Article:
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« Types of List VI - So which is best? | Main | Types of Lists IV - "No List" Lists »

Types of List V - Using no list at all

It’s always worth reminding ourselves that the great majority of people use no time management system at all. They will probably be following quite a large number of routines during their day, but they will have fallen into these and many of them may be very sub-optimal. Yet most people survive perfectly well - sometimes better than the time managers.

Others don’t use a master list of any kind, but have taken the trouble to work out good routines and systems. People like this usually use ad hoc lists for specific projects. My wife is an example of one of these people and she is a very good organizer.

Another way of not using a list is to use a question instead. When you finish one thing and are ready for another, you ask yourself “What is the most important thing I could do now?”, “What would I really like to do now?”, “What is the most loving thing I could do now?” or any other question which helps you focus.

My favourite question is “What am I resisting?” This is short for “What am I most resisting doing at this precise moment of time?”

I still use this on occasions, particularly when I am in an unfamiliar situation.


My verdict:

Using no list has been, when you come to think of it, the most popular time management method throughout the ages. But that doesn’t mean it’s the most effective. To work well it has to be backed up by sound systems and routines and a clear sense of what you are trying to achieve.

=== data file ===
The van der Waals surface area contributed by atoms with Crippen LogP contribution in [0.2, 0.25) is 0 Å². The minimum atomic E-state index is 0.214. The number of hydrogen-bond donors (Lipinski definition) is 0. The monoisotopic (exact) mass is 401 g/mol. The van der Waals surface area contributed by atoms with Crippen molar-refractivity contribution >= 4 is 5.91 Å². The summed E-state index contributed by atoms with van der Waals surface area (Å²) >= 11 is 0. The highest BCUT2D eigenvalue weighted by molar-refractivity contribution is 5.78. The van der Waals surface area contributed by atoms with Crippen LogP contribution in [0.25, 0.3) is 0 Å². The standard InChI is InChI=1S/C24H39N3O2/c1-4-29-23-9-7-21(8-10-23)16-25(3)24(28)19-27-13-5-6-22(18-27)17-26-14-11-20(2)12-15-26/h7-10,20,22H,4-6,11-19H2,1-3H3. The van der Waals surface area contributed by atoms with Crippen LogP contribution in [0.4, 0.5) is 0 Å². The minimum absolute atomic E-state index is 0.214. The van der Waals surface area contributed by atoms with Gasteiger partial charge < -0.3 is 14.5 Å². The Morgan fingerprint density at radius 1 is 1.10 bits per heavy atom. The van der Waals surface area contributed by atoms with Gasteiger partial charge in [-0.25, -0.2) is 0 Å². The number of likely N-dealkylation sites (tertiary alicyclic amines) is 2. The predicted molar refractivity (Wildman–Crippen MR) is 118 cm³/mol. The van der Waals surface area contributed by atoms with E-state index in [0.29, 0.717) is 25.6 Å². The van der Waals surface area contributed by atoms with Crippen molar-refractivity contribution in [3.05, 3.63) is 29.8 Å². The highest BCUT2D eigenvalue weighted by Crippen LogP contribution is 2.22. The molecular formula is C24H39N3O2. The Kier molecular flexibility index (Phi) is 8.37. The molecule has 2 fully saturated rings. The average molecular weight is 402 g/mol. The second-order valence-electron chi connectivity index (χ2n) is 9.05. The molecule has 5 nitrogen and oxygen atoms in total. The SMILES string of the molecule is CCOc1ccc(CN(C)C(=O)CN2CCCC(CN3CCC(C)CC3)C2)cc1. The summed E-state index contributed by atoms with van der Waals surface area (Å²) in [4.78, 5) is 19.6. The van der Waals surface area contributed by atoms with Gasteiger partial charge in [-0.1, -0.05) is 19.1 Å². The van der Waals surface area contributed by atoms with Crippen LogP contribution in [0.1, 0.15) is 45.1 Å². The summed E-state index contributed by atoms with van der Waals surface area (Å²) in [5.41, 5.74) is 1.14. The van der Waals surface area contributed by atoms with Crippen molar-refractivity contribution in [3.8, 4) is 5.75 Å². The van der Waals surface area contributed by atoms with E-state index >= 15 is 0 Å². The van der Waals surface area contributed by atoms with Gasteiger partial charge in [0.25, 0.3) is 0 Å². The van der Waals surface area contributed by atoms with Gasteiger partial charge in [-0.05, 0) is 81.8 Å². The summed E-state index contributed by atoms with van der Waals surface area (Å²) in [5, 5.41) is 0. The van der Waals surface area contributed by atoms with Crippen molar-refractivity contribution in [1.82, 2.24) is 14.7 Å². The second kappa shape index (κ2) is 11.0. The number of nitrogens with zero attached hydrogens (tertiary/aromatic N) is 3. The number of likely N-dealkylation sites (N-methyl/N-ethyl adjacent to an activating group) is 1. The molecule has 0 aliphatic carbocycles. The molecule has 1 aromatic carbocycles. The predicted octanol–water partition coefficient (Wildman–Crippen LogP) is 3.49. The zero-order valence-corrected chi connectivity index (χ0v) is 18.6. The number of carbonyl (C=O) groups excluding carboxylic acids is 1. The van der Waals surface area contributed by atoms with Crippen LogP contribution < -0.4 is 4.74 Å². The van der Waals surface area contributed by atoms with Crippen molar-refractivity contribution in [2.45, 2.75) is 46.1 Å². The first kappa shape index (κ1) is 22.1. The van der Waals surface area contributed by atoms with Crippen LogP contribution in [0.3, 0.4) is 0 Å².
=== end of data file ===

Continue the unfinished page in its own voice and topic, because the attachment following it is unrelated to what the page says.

So which is best?


Reader Comments (4)

The more I think about this, the more I like this. I am an obsessive list maker but I tend to write down things over and over again or write down things I will never do. But I think this effort could be better served if I focused instead on, as you said it: "sound systems and routines and a clear sense of what you are trying to achieve"

The analogy that keeps coming to me is a keeping a menu of choices. Like at home or a restaurant we know that a food menu is simply a list of things we could make or order and then eat at the moment. We usually make this choice in the moment based on what we have on hand at home or what we feel like at that moment when at a restaurant. If we are at home and we've had the menu item many times we don't need a recipe (list) to help us make it but if it is new or complex we can consult the recipe (Project reference).

If productivity, was like healthy eating, then the most productive people could be analogous to the most healthy eaters. Healthy eaters tend to focus more on routines (when to eat) and systems (ingredients or what to eat). They do best when they avoid impulse eating or buying or eating junk that just shows up begging to be consumed. Similarly, I think productive people avoid the junk (interuptions/random thoughts) and stick to the routines and systems that produce desired results. I don't need to write it down everytime I think a donut sounds like a good idea.